Braided shields are made from copper and aluminum wires and cover the entire circumference of the cable, providing 360-degree protection against EMI radiation. Due to its nature, this type of EMI shielding for cable protection can usually only offer between 70% and 95% coverage.

This is often enough, although some situations call for a more comprehensive protection. In these cases, combination of braid and foil shields can be used for maximum efficiency. Note that one of the major benefits of using braided cable shielding wrap is that it allows for flexibility and cable termination.

Cable Shielding Tape

Cable shielding tape or foil is a thin aluminum foil or conductive fabric that is wrapped around the cable core. This type of EMI shielding for cable protection is best when cable must flex a lot. In such conditions, the foil is wound spirally around the cable core, allowing for flexibility while also offering shielding.

The foil wire shielding wrap is usually very thin, but can still break if subjected to too much stress. A combination of foil and mesh is thus often needed for most flexible cables. Also, when a cable consists of several wires, these may be shielded with foil and then encased in a braided shield (or both mesh and foil).

How to Ground Shielded Cable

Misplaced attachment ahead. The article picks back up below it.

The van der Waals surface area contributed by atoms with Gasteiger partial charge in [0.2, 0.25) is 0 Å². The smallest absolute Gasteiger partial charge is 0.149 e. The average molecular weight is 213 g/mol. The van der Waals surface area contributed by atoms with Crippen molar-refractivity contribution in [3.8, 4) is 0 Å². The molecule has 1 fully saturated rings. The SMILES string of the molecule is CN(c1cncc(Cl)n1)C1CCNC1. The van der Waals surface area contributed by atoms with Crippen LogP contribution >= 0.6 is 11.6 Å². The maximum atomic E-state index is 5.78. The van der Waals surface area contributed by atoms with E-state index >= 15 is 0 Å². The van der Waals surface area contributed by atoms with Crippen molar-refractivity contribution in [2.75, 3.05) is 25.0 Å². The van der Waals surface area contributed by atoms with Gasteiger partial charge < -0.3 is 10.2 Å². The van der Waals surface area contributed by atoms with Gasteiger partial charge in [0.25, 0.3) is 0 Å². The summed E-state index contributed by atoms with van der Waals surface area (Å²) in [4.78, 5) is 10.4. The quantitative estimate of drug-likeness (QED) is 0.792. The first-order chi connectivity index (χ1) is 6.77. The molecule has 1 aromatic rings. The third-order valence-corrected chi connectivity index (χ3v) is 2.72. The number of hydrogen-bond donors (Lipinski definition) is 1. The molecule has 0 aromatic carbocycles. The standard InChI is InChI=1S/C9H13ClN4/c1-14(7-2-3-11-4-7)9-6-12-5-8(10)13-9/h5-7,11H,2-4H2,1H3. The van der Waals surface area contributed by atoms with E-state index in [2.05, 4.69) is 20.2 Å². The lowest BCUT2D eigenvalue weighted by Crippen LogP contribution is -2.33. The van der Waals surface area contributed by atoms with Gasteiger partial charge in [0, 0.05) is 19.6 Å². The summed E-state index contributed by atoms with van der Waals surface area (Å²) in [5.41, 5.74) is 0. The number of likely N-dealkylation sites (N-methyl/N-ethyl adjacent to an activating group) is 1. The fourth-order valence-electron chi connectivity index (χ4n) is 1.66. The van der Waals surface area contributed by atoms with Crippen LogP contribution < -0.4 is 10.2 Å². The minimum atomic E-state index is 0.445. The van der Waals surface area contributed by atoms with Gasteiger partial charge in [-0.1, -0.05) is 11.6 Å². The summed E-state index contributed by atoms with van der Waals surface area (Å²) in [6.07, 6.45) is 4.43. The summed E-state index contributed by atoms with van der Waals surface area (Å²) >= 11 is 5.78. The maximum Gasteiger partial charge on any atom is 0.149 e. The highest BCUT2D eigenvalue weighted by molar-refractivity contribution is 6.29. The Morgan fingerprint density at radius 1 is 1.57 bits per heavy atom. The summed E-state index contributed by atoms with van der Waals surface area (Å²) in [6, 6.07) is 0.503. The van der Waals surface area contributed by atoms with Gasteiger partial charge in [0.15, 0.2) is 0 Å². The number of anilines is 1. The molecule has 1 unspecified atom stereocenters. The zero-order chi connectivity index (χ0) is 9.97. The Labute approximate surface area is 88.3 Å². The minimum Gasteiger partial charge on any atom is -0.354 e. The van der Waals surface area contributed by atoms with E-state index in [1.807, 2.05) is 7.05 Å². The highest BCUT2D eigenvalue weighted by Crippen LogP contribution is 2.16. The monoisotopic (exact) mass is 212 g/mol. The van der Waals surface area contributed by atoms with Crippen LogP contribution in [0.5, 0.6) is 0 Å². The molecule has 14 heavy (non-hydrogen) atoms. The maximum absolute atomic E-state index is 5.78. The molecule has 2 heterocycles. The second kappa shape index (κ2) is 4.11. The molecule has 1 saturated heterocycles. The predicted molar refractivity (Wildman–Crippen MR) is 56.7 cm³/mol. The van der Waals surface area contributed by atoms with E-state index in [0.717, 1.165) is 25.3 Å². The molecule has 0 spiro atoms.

Grounding a shielded cable is essential for it to be effective. A proper ground connection ensures that any EMI interference the cable picks up is diverted to ground and away from the sensitive circuits it connects to.

The common practice when it comes to shielded cable grounding is to only ground one end of the cable. However, in cases where the shield is part of the circuit’s signal path, it is important to ground both ends of the cable. This is often the case in coaxial cables.

The ground connection should be made as close to the cable entry point as possible. This will help ensure that the entire length of the cable is properly grounded for maximum effectiveness. The ground connection can be made using grounding clamps.


EMI Shielding for cables is usually a requirement when it comes to protecting sensitive applications and high-end electronics. Depending on the situation at hand, this can be done using braided mesh, metalized foil, or a combination of bot. In most cases, using braid alongside foil offers better results: it provides the best of both worlds.